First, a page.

Actinopterygii (ray-finned fishes) > Perciformes
(Perch-likes) > Pomacentridae
(Damselfishes) > Pomacentrinae
Etymology: Abudefduf: Arabic, abu = father; this fish is the leader of the reef against other species (Ref. 45335). More on author: Linnaeus.
Environment: milieu / climate zone / depth range / distribution range
Marine; reef-associated; non-migratory; depth range 0 - 20 m (Ref. 58047), usually ? - 10 m (Ref. 86997). Subtropical; 41°N - 37°S, 89°W - 14°E
Atlantic Ocean: Canada (Ref. 5951) to Rhode Island, USA to Uruguay in the western Atlantic, abundant on Caribbean reefs; around islands of the mid-Atlantic, Cape Verde, and along the tropical coast of western Africa south to Angola. This species is strictly an Atlantic species. It is replaced in the Indo-Pacific region by the closely related Abudefduf vaigiensis (G. Allen, pers. comm.).
Length at first maturity / Size / Weight / Age
Maturity: Lm 15.0, range 10 - ? cm
Max length : 22.9 cm TL male/unsexed; (Ref. 26340); common length : 15.0 cm SL male/unsexed; (Ref. 3139); max. published weight: 200.00 g (Ref. 5288)
soft rays: 10 - 12. Greenish yellow above, shading to white below, with 5 prominent vertical black bars that narrow toward belly (Ref. 26938). A faint sixth bar may be present posteriorly on caudal peduncle; a black spot at upper base of pectoral fin. The adult male becomes dark bluish, the black bars thus less conspicuous on the body (Ref. 13442).
Juveniles are common in tide pools while adults are found over shallow reef tops. Adults frequently form large feeding aggregations of up to several hundred individuals. Food items include algae, small crustaceans and fish, and various invertebrate larvae (Ref. 3139). At Fernando de Noronha Archipelago, this species feeds on spinner dolphins’ feces and vomits. The offal feeding may be regarded as a simple behavioral shift from plankton feeding to drifting offal picking. Also, juveniles may hold cleaning stations together with the doctorfish (Acanthurus chirurgus) and the blue tang (Acanthurus coeruleus) and graze algae as well as pick molted skin and parasites from green turtles (Chelonia mydas ). This behavior is preceded by a characteristic inspection usually followed by feeding nips on the turtles’ skin (head, limbs, and tail), as well as on the carapace. The most inspected and cleaned body parts are the flippers (Ref. 48727, 51385). Adult males adopt a bluish ground color when guarding eggs. Oviparous, distinct pairing during breeding (Ref. 205). Eggs are demersal and adhere to the substrate (Ref. 205). Attracted to divers who feed fish. Marketed fresh (Ref. 3139). Has been reared in captivity (Ref. 35420).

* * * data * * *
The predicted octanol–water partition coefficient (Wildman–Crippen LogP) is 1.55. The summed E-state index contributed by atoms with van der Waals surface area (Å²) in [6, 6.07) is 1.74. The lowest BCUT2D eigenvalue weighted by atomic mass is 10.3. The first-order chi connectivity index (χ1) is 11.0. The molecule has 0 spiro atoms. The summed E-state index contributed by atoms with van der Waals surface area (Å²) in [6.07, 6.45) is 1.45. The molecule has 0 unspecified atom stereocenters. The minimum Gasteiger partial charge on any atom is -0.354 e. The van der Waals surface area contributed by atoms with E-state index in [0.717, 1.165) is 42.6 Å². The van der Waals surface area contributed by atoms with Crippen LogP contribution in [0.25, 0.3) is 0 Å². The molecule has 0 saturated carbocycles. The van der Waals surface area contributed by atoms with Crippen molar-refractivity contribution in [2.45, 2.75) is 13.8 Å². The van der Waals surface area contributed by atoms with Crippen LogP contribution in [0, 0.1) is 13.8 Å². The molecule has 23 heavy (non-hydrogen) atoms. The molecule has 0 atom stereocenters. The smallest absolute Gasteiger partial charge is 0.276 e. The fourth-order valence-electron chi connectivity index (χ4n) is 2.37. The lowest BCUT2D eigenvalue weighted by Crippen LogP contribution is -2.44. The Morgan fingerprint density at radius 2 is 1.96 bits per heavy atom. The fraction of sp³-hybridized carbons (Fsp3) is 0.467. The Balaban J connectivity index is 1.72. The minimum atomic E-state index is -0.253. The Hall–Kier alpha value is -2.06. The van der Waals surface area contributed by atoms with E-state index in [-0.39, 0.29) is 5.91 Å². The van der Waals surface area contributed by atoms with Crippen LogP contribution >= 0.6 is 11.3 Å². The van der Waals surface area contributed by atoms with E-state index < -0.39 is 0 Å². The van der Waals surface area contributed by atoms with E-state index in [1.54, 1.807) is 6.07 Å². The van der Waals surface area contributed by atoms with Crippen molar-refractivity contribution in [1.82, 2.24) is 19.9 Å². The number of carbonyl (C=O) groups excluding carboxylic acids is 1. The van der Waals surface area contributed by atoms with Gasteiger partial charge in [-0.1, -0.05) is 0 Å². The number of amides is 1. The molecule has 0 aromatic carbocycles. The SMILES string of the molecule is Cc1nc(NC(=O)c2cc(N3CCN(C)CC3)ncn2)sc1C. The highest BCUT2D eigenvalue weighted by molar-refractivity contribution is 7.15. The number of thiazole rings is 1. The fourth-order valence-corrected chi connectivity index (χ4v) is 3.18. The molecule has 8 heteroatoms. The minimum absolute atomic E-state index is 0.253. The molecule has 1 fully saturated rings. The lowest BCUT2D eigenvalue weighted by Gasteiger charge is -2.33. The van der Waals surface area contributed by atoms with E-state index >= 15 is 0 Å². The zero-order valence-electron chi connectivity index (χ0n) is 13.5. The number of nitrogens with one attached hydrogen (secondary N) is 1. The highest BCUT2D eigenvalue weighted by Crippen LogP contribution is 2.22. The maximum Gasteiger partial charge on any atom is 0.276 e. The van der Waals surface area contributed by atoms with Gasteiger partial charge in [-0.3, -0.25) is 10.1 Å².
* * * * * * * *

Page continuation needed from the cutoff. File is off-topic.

Oviparous, distinct pairing during breeding (Ref. 205). Eggs are demersal and adhere to the substrate (Ref. 205). Males guard and aerate the eggs (Ref. 205).
Allen, G.R., 1991. Damselfishes of the world. Mergus Publishers, Melle, Germany. 271 p. (Ref. 7247)
IUCN Red List Status (Ref. 123251)
CITES (Ref. 118484)
Threat to humans
Fisheries: minor commercial; aquarium: commercial
ReferencesAquacultureAquaculture profileStrainsGeneticsAllele frequenciesHeritabilityDiseasesProcessingMass conversion
Estimates based on models
Preferred temperature (Ref. 115969
): 19.9 - 28.1, mean 27.3 °C (based on 1025 cells).
Phylogenetic diversity index (Ref. 82805
= 0.5000 [Uniqueness, from 0.5 = low to 2.0 = high].
Bayesian length-weight: a=0.01862 (0.01180 - 0.02937), b=3.05 (2.92 - 3.18), in cm total length, based on LWR estimates for this species & Genus-body shape (Ref. 93245
Trophic level (Ref. 69278
): 3.8 ±0.2 se; based on diet studies.
Resilience (Ref. 120179
): Medium, minimum population doubling time 1.4 - 4.4 years (Preliminary K or Fecundity.).
Vulnerability (Ref. 59153
): Low to moderate vulnerability (32 of 100) .